The fourth service of the SA National Defence Force (SANDF) was in the Parliamentary spotlight this week and will be again in the not-too-distant future to “engage on the wide range of challenges” facing the SA Military Health Service (SAMHS), including its R2 billion budget shortfall.
Deputy Surgeon General, Major General Noel Ndhlovu, gave the Portfolio Committee on Defence and Military Veterans (PCDMV) insight into the military health system and its planning for the medium term expenditure period. He was also due to inform the committee of the maintenance and repair programme for military hospitals and sickbays.
This did not form part of the two-star general’s presentation with the committee told “Log Division (the logistics arm of national defence force) is the process owner of repair and maintenance of SANDF facilities including hospitals and sickbays” and “detailed information to be provided at a later stage by Log Division”.
According to PCDMV chair Cyril Xaba there is “concern” about a R2 billion shortfall in the military medical budget. He said availability of resources was threatening the quality of health services provided to military personnel and a common perception of poor service “resonates among not only SAMHS patients but also the SANDF Command Cadre”.
SAMHS faces a projected budget shortfall of R2.2 billion for 2020/21 and R2 billion in 2021/22. There will be a shortfall of R2.1 billion in 2022/23. SAMHS budget allocation has not aligned with increased health costs and a lack of funding makes it difficult to maintain medical stock levels.
“SAMHS performance was satisfactory despite the financial risk. It must be highlighted the unique situation facing SAMHS, that of a continuous increase in its footprint resulting in increased demand for healthcare services, will impact negatively on budget and service delivery,” Ndhlovu stated in his presentation.
“SAMHS continues to render healthcare services amid strategic risks. Delivery of a comprehensive healthcare service is negatively affected by the budget allocation for SAMHS. Compulsory budget baseline reductions over the three financial years from FY2020/21 to 2022/23 will exacerbate the insufficient budget allocation risk. The strategic risks of SAMHS impacta on all objectives and outputs across the five sub-programmes of the service. Challenges and strategic risks exacerbate operational readiness and sustainment of healthcare service delivery.”
Another “challenge” is recruitment, appointment and retention of uniformed healthcare professionals and critical support personnel. Defence and Military Veterans Minister Nosiviwe Mapisa-Nqakula, according to a Parliamentary Communication Service statement, told the PCDMV a task team was investigating why “many medical personnel opt to move from SAMHS to the Department of Health”.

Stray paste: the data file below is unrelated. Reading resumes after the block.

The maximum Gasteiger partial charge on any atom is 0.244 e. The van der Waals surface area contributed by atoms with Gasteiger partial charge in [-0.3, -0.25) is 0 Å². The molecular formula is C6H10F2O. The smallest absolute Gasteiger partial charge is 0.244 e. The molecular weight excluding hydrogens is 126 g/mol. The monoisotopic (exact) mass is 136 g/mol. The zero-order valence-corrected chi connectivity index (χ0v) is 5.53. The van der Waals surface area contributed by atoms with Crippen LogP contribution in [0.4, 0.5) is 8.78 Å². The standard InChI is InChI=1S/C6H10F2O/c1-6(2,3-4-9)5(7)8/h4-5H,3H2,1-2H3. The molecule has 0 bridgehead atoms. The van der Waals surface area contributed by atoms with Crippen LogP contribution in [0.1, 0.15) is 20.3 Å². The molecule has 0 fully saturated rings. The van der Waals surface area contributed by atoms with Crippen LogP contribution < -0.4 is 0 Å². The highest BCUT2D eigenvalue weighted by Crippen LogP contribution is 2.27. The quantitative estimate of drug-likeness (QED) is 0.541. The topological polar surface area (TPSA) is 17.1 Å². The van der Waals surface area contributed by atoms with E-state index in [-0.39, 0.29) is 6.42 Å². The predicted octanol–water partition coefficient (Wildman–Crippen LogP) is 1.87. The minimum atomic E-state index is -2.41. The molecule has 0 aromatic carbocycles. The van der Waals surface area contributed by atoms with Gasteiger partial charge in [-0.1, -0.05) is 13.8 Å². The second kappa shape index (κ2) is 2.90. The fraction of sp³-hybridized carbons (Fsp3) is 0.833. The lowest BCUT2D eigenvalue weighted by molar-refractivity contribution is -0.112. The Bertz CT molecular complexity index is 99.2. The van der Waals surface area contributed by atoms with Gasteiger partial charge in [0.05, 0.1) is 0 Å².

The committee heard doctors and specialists are often frustrated by a lack of equipment and budget which hampers them when at work.
Ndlovu told the committee many challenges emanate from SAMHS delivery model; human resource balance and management; distribution of healthcare facilities; sub-optimal supply chain management; an inadequate healthcare monitoring system and tools as well as continuous budgetary constraints.
Xaba said issues affecting SAMHS are “far-reaching and severe” at the same time acknowledging the efforts of current leadership in “addressing challenges”.
The PCDMV needs, according to Xaba, “needs a thorough briefing on what has been achieved to date and plans to mitigate long-term challenges faced by SAMHS”.
SAMHS has a patient population of 176 483, including 61 218 regular force members, 71 884 regular force dependents, 28 028 reserve force members and 17 457 military veterans and dependents.
In the past decade, SAMHS experienced a perceived decline in the quality and responsiveness (to patients’ expectations) of its healthcare services as well as a quantifiable escalation in the cost of healthcare service delivery.
“The perception is endemic among SAMHS patients and to an extent, among the Command Cadre of the SANDF. The challenge manifests as sub-optimal HR productivity; sub-optimal operating and capital budget ratios; escalating medico-legal claims and expenditure; patient dissatisfaction with the profile of the SAMHS facilities; patient complains about service delivery standards; and SAMHS inability to optimally protect, promote, improve, and maintain the health of the military community.”